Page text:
Mykonos is a Greek island in the Aegean Sea and belongs to the Cyclades. The capital Chora, is located on the west side of the island. The island has a population of 6.600 people. The island has a coastline of 89 km., with beautiful beaches.
The most famous place on the island is called Little Venice because of its similarity to Venice.
Mykonos, from the 50s onwards, is one of the most popular tourist islands of the Mediterranean. The island is particularly popular because it combines frantic fun and relaxation. The island is characterized by its intense nightlife. The bars and clubs every night are full of people, while dancing and drinking does not stop until the early morning hours. Today the nightlife of Mykonos is considered the most vibrant and active in Europe.
Large number of visitors, among them important personalities from around the world, made the market of Mykonos famous.
Thus, in the streets of Mykonos, the most commercial Matogianni, one can find shops with designer clothes, fine jewelry and art objects.
In scattered cafes, bars and restaurants of Chora, one can enjoy coffee, ouzo and many other delights.
There are many kinds of beaches. Guests have the option to choose the beach they want, depending on their mood.
Some of the most famous and popular beaches are the “Super paradise”, the “Shack”, “Platis Gialos”, “Elia” and many others.
Every beach, with crystal clear waters, has its own beauty.
According to mythology, the island was named after the hero Mykonos, son of Ainios of Karystos . It was inhabited by the Egyptians, Ikarians, Phoenicians and Minoans and then by the Ionians. According to another mythological tradition, in ancient Mykonos, the giants were killed by Hercules. (Stravon SS 487)
The Mykonians, who belonged to the Delian League, worshiped the Hellenic Dodekatheon, but particularly Dionysus and his mother Semele, Demeter and Neptune, and to honor them, they had celebrations with boar, ram and lamb sacrifices. The coins of Mykonos bear Dionysus, full-length, or the head of Neptune.
Mykonos has the shape of an irregular triangle, interrupted by small coves, most important of which is Panormos in the north, Tourlαs in the west and Evri in the east. The main capes of Mykonos are Aligomantra in the southwest and Armenistis in the northwest. The historical Delos is located, 2 miles southwest of the island.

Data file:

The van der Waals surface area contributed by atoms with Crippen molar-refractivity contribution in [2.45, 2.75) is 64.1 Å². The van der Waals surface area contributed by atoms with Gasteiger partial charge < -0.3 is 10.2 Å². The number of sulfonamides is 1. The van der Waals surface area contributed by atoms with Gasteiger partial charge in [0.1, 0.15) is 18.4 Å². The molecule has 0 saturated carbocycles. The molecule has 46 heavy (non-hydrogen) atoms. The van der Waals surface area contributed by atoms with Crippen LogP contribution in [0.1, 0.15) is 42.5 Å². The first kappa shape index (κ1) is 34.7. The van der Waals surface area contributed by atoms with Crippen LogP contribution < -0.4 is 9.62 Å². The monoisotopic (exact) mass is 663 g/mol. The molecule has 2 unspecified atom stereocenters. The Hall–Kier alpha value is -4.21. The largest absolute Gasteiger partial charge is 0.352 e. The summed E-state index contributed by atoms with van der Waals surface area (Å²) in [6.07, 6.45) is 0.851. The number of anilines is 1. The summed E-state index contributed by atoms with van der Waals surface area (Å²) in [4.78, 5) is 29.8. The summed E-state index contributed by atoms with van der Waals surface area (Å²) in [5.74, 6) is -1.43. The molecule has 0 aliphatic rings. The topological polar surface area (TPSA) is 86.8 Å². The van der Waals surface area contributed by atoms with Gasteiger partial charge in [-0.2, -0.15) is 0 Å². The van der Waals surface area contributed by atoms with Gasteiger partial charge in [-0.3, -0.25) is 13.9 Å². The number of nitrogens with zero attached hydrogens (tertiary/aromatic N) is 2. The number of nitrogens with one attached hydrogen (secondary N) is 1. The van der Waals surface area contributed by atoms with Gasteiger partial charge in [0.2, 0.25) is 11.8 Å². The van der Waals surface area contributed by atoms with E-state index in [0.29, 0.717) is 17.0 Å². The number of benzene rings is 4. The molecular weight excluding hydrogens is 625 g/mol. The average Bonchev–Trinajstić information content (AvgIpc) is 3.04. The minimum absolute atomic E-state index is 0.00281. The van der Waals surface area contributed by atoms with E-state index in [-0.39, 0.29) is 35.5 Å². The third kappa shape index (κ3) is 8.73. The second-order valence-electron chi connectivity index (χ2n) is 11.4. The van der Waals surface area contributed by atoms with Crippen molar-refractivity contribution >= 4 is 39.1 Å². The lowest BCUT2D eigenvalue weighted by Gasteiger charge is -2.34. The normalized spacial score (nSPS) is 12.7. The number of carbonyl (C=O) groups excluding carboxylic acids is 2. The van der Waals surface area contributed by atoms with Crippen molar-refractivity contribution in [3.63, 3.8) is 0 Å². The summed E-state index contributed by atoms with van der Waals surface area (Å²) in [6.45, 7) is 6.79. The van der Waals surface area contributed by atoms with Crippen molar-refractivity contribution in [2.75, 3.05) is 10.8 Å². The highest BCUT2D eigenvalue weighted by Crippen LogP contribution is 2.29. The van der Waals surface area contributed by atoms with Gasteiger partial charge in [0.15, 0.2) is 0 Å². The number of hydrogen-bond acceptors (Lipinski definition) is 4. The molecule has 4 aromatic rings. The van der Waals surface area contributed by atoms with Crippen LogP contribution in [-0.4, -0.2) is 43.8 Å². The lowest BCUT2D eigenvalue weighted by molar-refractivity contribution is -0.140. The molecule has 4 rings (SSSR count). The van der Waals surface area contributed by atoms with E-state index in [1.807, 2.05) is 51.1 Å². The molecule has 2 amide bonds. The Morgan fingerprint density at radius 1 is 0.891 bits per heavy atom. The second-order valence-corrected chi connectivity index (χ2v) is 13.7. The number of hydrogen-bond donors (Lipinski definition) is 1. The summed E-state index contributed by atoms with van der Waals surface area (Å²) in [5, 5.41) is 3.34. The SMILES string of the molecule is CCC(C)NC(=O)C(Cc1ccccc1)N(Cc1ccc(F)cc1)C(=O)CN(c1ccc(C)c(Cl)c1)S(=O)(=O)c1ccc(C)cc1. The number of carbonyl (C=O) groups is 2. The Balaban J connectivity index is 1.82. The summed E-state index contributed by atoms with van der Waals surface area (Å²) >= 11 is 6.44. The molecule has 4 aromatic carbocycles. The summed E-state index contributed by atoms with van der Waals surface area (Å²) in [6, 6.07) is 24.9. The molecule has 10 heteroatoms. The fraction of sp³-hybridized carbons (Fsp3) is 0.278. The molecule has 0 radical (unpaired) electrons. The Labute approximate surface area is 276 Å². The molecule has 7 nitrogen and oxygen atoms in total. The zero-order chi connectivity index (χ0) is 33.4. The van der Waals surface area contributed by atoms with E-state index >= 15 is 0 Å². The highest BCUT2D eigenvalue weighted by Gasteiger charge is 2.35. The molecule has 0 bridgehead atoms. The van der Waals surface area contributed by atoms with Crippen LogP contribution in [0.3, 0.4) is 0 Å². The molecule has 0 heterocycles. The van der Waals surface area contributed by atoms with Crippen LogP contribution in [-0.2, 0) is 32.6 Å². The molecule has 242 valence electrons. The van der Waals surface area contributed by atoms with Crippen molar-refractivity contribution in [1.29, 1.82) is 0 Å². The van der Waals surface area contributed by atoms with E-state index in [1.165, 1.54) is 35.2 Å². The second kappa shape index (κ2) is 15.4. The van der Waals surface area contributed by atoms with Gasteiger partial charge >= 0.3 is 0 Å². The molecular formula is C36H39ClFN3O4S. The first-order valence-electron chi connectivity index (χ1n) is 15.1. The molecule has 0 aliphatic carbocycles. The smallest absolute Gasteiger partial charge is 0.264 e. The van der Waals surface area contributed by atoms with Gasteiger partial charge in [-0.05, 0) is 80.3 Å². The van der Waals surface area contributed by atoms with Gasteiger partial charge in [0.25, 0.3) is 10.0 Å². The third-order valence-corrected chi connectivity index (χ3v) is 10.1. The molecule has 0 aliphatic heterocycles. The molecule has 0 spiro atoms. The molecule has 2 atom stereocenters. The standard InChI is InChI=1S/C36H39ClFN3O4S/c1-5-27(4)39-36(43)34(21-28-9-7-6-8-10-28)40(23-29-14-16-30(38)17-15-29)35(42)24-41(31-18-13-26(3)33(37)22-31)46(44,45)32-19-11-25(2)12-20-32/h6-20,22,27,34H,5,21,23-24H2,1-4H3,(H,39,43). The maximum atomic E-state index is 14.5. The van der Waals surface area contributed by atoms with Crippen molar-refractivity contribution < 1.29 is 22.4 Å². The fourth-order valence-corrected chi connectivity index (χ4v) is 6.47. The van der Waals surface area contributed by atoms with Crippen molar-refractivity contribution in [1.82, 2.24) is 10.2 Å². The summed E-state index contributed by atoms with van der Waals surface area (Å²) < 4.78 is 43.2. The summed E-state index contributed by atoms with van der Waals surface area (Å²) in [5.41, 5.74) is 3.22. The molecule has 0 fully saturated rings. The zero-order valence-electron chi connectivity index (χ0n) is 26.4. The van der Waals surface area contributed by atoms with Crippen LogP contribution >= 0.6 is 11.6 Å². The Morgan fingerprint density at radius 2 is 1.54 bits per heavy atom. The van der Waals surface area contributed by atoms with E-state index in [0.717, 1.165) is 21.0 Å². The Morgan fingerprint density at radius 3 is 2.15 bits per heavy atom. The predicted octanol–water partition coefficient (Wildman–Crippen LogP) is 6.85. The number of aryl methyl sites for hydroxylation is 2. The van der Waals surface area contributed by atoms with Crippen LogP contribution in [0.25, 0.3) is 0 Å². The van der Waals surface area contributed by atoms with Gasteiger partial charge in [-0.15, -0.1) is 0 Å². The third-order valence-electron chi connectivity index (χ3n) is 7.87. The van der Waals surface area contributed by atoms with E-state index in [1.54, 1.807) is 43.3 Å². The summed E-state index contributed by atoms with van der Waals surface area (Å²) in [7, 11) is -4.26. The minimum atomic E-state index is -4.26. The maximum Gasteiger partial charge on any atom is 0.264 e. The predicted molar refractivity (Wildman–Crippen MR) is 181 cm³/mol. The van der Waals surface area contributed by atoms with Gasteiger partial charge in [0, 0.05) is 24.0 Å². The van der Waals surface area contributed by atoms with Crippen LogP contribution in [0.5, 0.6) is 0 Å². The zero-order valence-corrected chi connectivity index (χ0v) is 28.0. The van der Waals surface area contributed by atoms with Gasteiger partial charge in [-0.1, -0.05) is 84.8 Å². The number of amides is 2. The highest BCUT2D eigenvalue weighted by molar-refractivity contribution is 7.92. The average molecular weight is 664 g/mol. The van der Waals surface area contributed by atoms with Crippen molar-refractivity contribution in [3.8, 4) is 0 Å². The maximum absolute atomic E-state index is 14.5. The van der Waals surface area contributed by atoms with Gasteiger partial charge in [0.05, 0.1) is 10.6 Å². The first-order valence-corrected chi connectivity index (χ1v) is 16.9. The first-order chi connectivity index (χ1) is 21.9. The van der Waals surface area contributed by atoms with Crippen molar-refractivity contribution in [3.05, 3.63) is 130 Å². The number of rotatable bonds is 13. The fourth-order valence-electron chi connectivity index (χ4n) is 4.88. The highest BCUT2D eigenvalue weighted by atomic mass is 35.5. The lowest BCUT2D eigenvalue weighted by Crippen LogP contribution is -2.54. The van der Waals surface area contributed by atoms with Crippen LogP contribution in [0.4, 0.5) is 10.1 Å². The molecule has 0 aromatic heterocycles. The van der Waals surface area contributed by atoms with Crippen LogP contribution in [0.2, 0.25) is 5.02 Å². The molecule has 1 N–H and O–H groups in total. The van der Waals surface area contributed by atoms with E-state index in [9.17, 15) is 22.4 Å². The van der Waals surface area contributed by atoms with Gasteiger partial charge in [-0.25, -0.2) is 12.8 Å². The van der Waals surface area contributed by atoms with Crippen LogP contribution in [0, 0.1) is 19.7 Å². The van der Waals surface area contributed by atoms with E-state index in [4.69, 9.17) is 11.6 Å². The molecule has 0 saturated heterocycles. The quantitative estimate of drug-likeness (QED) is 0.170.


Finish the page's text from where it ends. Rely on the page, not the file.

Mykonos’ soil is mostly rocky. There are two mountains: the Anomeritis in the east and Vorniotis in the north. Both of the mountains higher peaks are called “Prophet Elias”. Mykonos lacks forests and has many streams. In the past the water supply was from wells. Today water needs are covered by the desalination plant.
The subsoil of the island is rich in iron deposits of manganese, copper, and galena, but remains unexploited. Main agricultural products are barley, grapes and figs. The Mykonian cheese, “Kopanisti”, is famous for its spicy chili taste. Another local cheese is tyrovolia which is an unsalted cheese, used for traditional pies, gingerbread and onionbread. The residents are engaged in fishing, which does not cover the island’s needs.
The sun shines for up to 300 days a year and rains between February and March.
Although temperatures can rise as high as 40 °C (104 °F) in summer months, average temperatures are around 28 °C (82 °F). In winter, the average temperatures are 15 °C (59 °F).
There are ten villages:
- Agios Ioannis
- Agios Stefanos
- Ano Mera
- Mykonosor Chora
- Platys Gialos
- Municipal Library– located on Ayia Kyriaki Square in the main town of Chora- an 18th-century mansion, housing over 8,000 volumes and a vast collection of 18th- and 19th-century photographs, documents and Cycladic coins and old seals as well as sketches and books from the personal library of American artist John Ratekin.
- Petros the Pelican– an old celebrity of the town, “Petros” has been the mascot of Mykonos for over 50 years. He came to the island after a storm in 1954 and after his death the islanders elected a successor to carry on his legacy until today.